Anya Peterson Royce is a Chancellor's Professor of anthropology and of comparative literature. Top
Communicate the importance of the arts. For my advice on the arts I have restricted myself to things that won't cost the government a dime. The last thing you need these days is more voices asking for money. None of these items requires an "Arts Czar" or "Secretary of Culture."
First, when the opportunity arises, let people know about how your outlook on life has been shaped by the world's cultural heritage -- literature, music, film, painting, or whatever things have moved you, entertained you, that you would want to share with friends or your daughters. The arts can only flourish in an America where citizens seek it out, and you are the highest profile role model we have.
Second, continue to articulate your understanding of America's cultural diversity, that America's artistic and intellectual vitality depends on its lively marketplace of ideas, including visions that on occasion will be disturbing to some. Be a champion of the First Amendment, and stand behind the National Endowments for the Arts and the Humanities when, as will almost certainly happen, one of their funded projects attracts protest.
Third, on the regulatory side, remember that citizens need to be able to have access to works, including those that come attached with intellectual property rights. Major producers of media will be sending plenty of lobbyists your way, asking for laws that often will make access more difficult or costly; keep in mind the arts consumer, or the young, struggling artist, whose ability to create is lessened the more that our cultural heritage is locked away behind ever-tightening copyright rules.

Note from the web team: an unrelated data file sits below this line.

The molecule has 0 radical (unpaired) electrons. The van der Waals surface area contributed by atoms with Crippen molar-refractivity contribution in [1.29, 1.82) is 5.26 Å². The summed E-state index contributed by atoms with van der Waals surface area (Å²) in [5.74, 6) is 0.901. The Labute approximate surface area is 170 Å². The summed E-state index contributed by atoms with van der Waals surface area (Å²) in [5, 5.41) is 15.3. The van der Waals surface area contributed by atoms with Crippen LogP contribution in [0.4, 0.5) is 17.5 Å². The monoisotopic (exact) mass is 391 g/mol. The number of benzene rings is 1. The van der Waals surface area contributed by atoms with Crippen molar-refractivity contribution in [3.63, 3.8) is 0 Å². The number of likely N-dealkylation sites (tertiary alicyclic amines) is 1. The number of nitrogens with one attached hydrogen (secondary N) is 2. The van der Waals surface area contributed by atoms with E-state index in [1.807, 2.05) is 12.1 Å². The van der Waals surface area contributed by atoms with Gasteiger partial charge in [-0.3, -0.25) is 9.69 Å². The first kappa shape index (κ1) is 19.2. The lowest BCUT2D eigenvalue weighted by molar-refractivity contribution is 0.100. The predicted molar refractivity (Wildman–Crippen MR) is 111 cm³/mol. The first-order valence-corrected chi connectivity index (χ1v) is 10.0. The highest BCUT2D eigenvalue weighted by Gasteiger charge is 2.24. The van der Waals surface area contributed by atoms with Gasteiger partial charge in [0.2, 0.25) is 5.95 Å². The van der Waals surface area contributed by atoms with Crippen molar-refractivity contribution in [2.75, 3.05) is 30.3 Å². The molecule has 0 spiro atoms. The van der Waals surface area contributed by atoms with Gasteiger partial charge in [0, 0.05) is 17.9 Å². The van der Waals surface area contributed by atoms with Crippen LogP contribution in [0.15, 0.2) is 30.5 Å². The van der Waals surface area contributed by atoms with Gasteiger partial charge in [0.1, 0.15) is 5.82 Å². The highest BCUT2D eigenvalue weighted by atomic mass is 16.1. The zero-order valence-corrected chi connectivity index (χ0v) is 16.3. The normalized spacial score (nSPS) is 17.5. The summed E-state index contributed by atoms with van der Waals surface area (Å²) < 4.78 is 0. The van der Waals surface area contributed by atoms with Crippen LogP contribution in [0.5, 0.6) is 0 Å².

Michael Rushton is director of IU's Arts Administration Program and an associate professor at the School of Public and Environmental Affairs. Top
Through the outreach programs of many ballet companies, we know that schoolchildren of all economic levels are captivated, entertained and educated through our process of training the body to become strong, flexible and yet never shows any sign of stress or untoward brute strength the way athletes' might -- even though our art form encompasses athletic achievements and more. We develop our bodies for the purpose of performing actions, emotions and dramas that can only be told by the body. We spend many years refining our instrument -- our own physiques -- for this purpose. We take a daily class -- until the very day of our retirement (which comes much too early in life) -- to achieve this.
Yet we are so under-recognized. We are not taken as seriously as other theater arts: in fact, we are often lampooned.
I ask you to first, send your two adorable girls to ballet class. It will send such a powerful message to children all over the world. Chelsea Clinton has become a great advocate for the art of ballet -- she graduated from the Washington School of Ballet. Her father was a major supporter of the Washington Ballet.
And secondly, please invite the great American ballet stars of today to perform at the White House, just like the great John F. Kennedy did. In his time, thanks to his invitations to those ballet dancers, the names of those dancers become part of the list of great American artistes and thus part of the subconscious of the American people.
Michael Vernon is Chair of the Department of Ballet and a professor at the Jacobs School of Music. Top